Table of Contents

There are 40 individual nickels in one standard roll of nickels. That’s 2 dollars of nickels.

**How Much is a Roll of Nickels Worth?**

A roll of nickels is worth two dollars.

There are 40 nickels in a roll of nickels, each of which is worth 5 cents. Multiply 40 nickels by 5 cents, and you have $2.

**How Much Does a Roll of Nickels Weigh?**

A roll of nickels weighs 200 grams, which equals 0.4409 pounds.

All modern-day nickels weigh precisely 5 grams, which equals 0.17637 ounces. That means that a roll of 40 nickels ($2) weighs 200 grams, equal to 7.0548 ounces, plus the negligible weight of the paper wrapper itself. In terms of pounds, one roll of nickels weighs 0.4409 pounds.

If you need to know the roll’s total weight, including the wrapper, check with the coin wrapper manufacturer or weigh the empty coin wrapper yourself. That’s because the weight of a paper roll varies by manufacturer.

While a coin wrapper’s weight might vary, a nickel never nickel does! It’s always 5 grams.

**How Much Does a Roll of Nickels Cost**

A roll of regular nickels costs two dollars. That’s because there are 40 individual nickels worth 5 cents each in a roll of nickels.

**How Many Rolls of Nickels are in a Box?**

A standard box of nickels contains 50 rolls of nickels. There are 40 nickels in a single roll of coins, so there are 2,000 nickels worth $100 in one standard box of nickels.

**Nickel Roll Converter**

You can use our Nickel Roll Converter to quickly convert nickel rolls to the exact number of nickels plus find their value.

We typed in an example of one nickel roll, which has 40 individual nickels in it. That answers the question of “how many nickels in a roll”.

How much are the 40 nickels worth? If you answered $2, you’d be correct again.

To use our converter, enter how many rolls of nickels you have. The converter then does the rest.

**Why Use Coin Rolls? **

Paper coin rolls make it much easier to count, transport, and keep track of nickels. You would need to carry them around in bags if you did not have them in rolls. That’s not very convenient for retailers, banks, or coin roll hunters dealing in large quantities of coins.

Remember that there are 40 individual nickels in one paper coin roll. If you handled many nickels and didn’t keep them rolled, it would take you 40 times longer to count your coins.

Banks and businesses handle large volumes of coins, so the time saved by using coin rolls quickly adds up. Banks and companies started using automated coin wrapping machines beginning in 1913. These machines make the wrapping process even faster.

Besides making life simpler for banks and businesses, coin rolls are a favorite of coin collectors. Why? There are two reasons.

First, coin collectors need to store their nickels. Paper rolls are an excellent way of organizing the nickels by year, rarity, errors, and other unusual features.

Second, coin collectors enjoy the thrill of searching through rolls of nickels for a hidden gem that’s worth more than its face value. This hobby is called ‘coin roll hunting,’ which we cover in this article.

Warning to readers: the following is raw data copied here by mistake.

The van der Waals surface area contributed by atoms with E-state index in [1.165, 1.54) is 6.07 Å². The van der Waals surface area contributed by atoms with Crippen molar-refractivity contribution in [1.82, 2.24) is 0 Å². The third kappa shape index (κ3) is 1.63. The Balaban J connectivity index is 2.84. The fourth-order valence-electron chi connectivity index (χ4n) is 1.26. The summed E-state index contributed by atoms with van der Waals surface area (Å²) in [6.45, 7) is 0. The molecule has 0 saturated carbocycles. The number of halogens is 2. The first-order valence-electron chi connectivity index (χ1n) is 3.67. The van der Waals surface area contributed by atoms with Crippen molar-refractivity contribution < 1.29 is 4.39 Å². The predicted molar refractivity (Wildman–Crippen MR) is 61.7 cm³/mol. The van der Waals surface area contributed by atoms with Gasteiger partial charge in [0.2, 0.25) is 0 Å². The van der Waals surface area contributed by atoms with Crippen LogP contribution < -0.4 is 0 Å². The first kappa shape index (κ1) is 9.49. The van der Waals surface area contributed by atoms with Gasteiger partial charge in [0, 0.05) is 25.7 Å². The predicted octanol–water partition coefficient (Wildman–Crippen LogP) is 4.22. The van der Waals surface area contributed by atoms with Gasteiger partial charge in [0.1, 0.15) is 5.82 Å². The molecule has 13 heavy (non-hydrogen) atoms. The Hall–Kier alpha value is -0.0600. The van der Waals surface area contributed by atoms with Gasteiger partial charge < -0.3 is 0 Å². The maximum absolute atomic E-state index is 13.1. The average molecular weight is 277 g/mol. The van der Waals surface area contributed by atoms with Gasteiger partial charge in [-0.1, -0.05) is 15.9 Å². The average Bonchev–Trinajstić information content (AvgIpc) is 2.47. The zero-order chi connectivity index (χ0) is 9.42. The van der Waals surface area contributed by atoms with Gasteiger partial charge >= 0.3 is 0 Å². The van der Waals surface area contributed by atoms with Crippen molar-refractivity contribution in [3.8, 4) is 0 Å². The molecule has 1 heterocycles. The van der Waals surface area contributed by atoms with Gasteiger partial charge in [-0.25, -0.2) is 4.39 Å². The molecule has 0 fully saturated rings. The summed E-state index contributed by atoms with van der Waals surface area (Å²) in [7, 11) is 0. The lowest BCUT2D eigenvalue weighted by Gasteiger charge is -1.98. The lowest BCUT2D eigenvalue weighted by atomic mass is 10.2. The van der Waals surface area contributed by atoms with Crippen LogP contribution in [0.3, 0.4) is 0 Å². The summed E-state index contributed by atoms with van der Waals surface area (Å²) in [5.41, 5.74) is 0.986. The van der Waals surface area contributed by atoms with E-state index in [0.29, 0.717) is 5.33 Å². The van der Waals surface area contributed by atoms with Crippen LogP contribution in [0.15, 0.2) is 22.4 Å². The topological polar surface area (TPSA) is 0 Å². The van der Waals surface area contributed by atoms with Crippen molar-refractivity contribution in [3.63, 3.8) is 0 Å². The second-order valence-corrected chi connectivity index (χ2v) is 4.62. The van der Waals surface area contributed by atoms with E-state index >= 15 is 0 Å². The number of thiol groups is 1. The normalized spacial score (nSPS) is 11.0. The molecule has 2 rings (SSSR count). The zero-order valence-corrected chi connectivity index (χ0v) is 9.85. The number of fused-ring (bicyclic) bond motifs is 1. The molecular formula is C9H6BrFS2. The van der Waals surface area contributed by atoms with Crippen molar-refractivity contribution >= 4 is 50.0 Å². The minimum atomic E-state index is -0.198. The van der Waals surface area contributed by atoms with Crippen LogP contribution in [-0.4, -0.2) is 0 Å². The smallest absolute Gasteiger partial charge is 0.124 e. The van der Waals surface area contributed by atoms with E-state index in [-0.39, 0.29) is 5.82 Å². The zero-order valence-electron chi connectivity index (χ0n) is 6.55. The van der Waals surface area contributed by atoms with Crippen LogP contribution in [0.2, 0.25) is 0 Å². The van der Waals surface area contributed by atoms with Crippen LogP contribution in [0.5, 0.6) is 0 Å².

**Who Invented Coin Rolls?**

While the person who invented the paper coin wrapper is unknown they’re believed to have been used by banks several hundred years ago. In fact, old shipwrecks have been discovered with stacks of coins that originally were held together by a paper wrapper.

Charles S. Batdorf patented the first automatic coin wrapping machine in 1913. His invention sped up the process of coin wrapping, as his machine was much faster than humans were at this task.

As a result of Batdorf’s invention, coin rolls came into widespread use in the early 20th century. That was good news for banks and stores that used large numbers of coins because they no longer had to employ people to wrap coins by hand.

Interestingly, original machine-wrapped bank rolls from the early 20th century can be worth far more than their face value or silver content. Why? It’s because original bank wrapped roll coins are scarce and are a collectible item.

**Where Do Rolls of Nickels Come From?**

Nickels are born at the United States Mint when they are formed, or struck, in a coining press. These new, uncirculated nickels are then put into bags for transportation to a rolling and distribution center.

The bags of nickels are then converted into rolls of nickels at the rolling center, after which they are wrapped and stored in coin boxes.

Next, the boxes of nickels are sent by armored truck to regional Federal Reserve Banks’ depository institutions. From there, they are sent to other banks to be used by businesses and individual bank customers.

**Where Can I Buy Coin Wrappers?**

There are two types of coin wrappers, each of which has pros and cons.

The first type is the flat paper wrapper which is inexpensive, but they can be more time-consuming to roll coins. Amazon sells 400 flat coin wrappers for $8.49. That’s around 2 cents each.

The second type of wrapper is a pre-formed, tube-style wrapper that comes crimped on one end. While these wrappers are more expensive than flat wrappers, they are easier and faster to fill. Amazon sells them in packs of 100 for $6.99, which is around 7 cents each.

Coin wrappers are often stocked at Walmart, Dollar Tree, other dollar stores, Target, CVS, and Walgreens.

Some banks will provide coin wrappers to their customers free of charge.

**How Do I Roll Nickels?**

Rolling coins with paper rolls is a simple task that requires a flat surface and some time. We recommend using pre-formed tube-style coin wrappers to save time rolling unwanted coins. However, you can also use flat coin wrappers.

**How to hand roll coins**

First, put all your coins on a flat surface such as a table, countertop, or floor.

Next, separate your coins into piles by denomination.

Then, put the correct number of coins into each type of paper roll. If you’re using flat coin wrappers, you will first need to crimp one end of the wrapper. To make sure you put in the correct number of coins for each type, use this handy list for a breakdown for each coin type:

- Penny roll: 50 per $0.50 penny roll
- Nickel roll: 40 per $2.00 nickel roll
- Dime roll: 50 per $5.00 dime roll
- Quarter roll: 40 per $10.00 quarter roll
- Kennedy Half Dollars roll: 20 per $10.00 Kennedy half dollar rolls
- Dollar Coin roll: 25 per $25.00 dollar coin roll.